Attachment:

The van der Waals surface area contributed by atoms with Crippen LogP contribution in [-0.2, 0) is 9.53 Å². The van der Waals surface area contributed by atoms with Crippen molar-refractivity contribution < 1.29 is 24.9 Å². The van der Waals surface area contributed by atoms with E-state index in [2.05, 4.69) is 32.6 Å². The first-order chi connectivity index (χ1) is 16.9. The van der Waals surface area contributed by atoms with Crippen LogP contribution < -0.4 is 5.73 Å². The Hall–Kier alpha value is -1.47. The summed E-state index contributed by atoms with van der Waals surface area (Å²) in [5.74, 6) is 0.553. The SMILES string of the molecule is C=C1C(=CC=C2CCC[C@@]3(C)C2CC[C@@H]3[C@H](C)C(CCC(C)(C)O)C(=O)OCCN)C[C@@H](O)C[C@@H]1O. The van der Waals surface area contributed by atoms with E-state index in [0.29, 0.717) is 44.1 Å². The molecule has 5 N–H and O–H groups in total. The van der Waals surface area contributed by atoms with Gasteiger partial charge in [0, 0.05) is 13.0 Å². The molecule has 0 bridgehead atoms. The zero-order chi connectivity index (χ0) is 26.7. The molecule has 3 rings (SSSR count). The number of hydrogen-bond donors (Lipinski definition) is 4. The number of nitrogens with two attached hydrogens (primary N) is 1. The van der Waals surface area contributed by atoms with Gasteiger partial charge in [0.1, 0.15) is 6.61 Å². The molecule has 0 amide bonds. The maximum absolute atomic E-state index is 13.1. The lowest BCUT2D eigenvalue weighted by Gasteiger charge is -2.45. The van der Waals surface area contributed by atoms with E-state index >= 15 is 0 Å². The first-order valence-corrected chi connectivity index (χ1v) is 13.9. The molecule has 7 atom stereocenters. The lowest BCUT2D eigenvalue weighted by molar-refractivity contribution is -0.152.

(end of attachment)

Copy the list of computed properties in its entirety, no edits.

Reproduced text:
The van der Waals surface area contributed by atoms with Crippen LogP contribution in [-0.2, 0) is 9.53 Å². The van der Waals surface area contributed by atoms with Crippen molar-refractivity contribution < 1.29 is 24.9 Å². The van der Waals surface area contributed by atoms with E-state index in [2.05, 4.69) is 32.6 Å². The first-order chi connectivity index (χ1) is 16.9. The van der Waals surface area contributed by atoms with Crippen LogP contribution < -0.4 is 5.73 Å². The Hall–Kier alpha value is -1.47. The summed E-state index contributed by atoms with van der Waals surface area (Å²) in [5.74, 6) is 0.553. The SMILES string of the molecule is C=C1C(=CC=C2CCC[C@@]3(C)C2CC[C@@H]3[C@H](C)C(CCC(C)(C)O)C(=O)OCCN)C[C@@H](O)C[C@@H]1O. The van der Waals surface area contributed by atoms with E-state index in [0.29, 0.717) is 44.1 Å². The molecule has 5 N–H and O–H groups in total. The van der Waals surface area contributed by atoms with Gasteiger partial charge in [0, 0.05) is 13.0 Å². The molecule has 0 bridgehead atoms. The zero-order chi connectivity index (χ0) is 26.7. The molecule has 3 rings (SSSR count). The number of hydrogen-bond donors (Lipinski definition) is 4. The number of nitrogens with two attached hydrogens (primary N) is 1. The van der Waals surface area contributed by atoms with Gasteiger partial charge in [0.1, 0.15) is 6.61 Å². The molecule has 0 amide bonds. The maximum absolute atomic E-state index is 13.1. The lowest BCUT2D eigenvalue weighted by Gasteiger charge is -2.45. The van der Waals surface area contributed by atoms with E-state index >= 15 is 0 Å². The first-order valence-corrected chi connectivity index (χ1v) is 13.9. The molecule has 7 atom stereocenters. The lowest BCUT2D eigenvalue weighted by molar-refractivity contribution is -0.152.